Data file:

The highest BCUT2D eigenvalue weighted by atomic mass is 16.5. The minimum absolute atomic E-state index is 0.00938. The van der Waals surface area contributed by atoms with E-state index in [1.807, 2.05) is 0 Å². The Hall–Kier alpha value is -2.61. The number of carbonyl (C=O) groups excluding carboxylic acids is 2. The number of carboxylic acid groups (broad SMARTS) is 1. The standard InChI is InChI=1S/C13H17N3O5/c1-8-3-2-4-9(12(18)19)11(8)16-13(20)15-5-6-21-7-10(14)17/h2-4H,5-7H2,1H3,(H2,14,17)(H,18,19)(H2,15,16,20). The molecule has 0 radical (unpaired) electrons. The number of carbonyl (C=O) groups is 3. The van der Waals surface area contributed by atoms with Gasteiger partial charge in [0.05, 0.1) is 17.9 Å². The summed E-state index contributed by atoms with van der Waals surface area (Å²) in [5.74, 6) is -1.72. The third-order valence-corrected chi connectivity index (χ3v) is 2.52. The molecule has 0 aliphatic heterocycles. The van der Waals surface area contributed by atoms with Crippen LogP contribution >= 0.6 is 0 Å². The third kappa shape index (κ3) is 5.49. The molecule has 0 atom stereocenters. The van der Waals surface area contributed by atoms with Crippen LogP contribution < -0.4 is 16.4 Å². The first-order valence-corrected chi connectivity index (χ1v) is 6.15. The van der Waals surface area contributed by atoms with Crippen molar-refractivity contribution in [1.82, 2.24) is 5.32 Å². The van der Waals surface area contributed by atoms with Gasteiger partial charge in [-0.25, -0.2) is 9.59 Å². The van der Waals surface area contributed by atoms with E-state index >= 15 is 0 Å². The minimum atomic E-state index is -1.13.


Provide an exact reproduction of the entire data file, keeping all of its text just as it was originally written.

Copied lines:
The highest BCUT2D eigenvalue weighted by atomic mass is 16.5. The minimum absolute atomic E-state index is 0.00938. The van der Waals surface area contributed by atoms with E-state index in [1.807, 2.05) is 0 Å². The Hall–Kier alpha value is -2.61. The number of carbonyl (C=O) groups excluding carboxylic acids is 2. The number of carboxylic acid groups (broad SMARTS) is 1. The standard InChI is InChI=1S/C13H17N3O5/c1-8-3-2-4-9(12(18)19)11(8)16-13(20)15-5-6-21-7-10(14)17/h2-4H,5-7H2,1H3,(H2,14,17)(H,18,19)(H2,15,16,20). The molecule has 0 radical (unpaired) electrons. The number of carbonyl (C=O) groups is 3. The van der Waals surface area contributed by atoms with Gasteiger partial charge in [0.05, 0.1) is 17.9 Å². The summed E-state index contributed by atoms with van der Waals surface area (Å²) in [5.74, 6) is -1.72. The third-order valence-corrected chi connectivity index (χ3v) is 2.52. The molecule has 0 aliphatic heterocycles. The van der Waals surface area contributed by atoms with Crippen LogP contribution >= 0.6 is 0 Å². The third kappa shape index (κ3) is 5.49. The molecule has 0 atom stereocenters. The van der Waals surface area contributed by atoms with Crippen LogP contribution < -0.4 is 16.4 Å². The first-order valence-corrected chi connectivity index (χ1v) is 6.15. The van der Waals surface area contributed by atoms with Crippen molar-refractivity contribution in [1.82, 2.24) is 5.32 Å². The van der Waals surface area contributed by atoms with Gasteiger partial charge in [-0.25, -0.2) is 9.59 Å². The van der Waals surface area contributed by atoms with E-state index >= 15 is 0 Å². The minimum atomic E-state index is -1.13.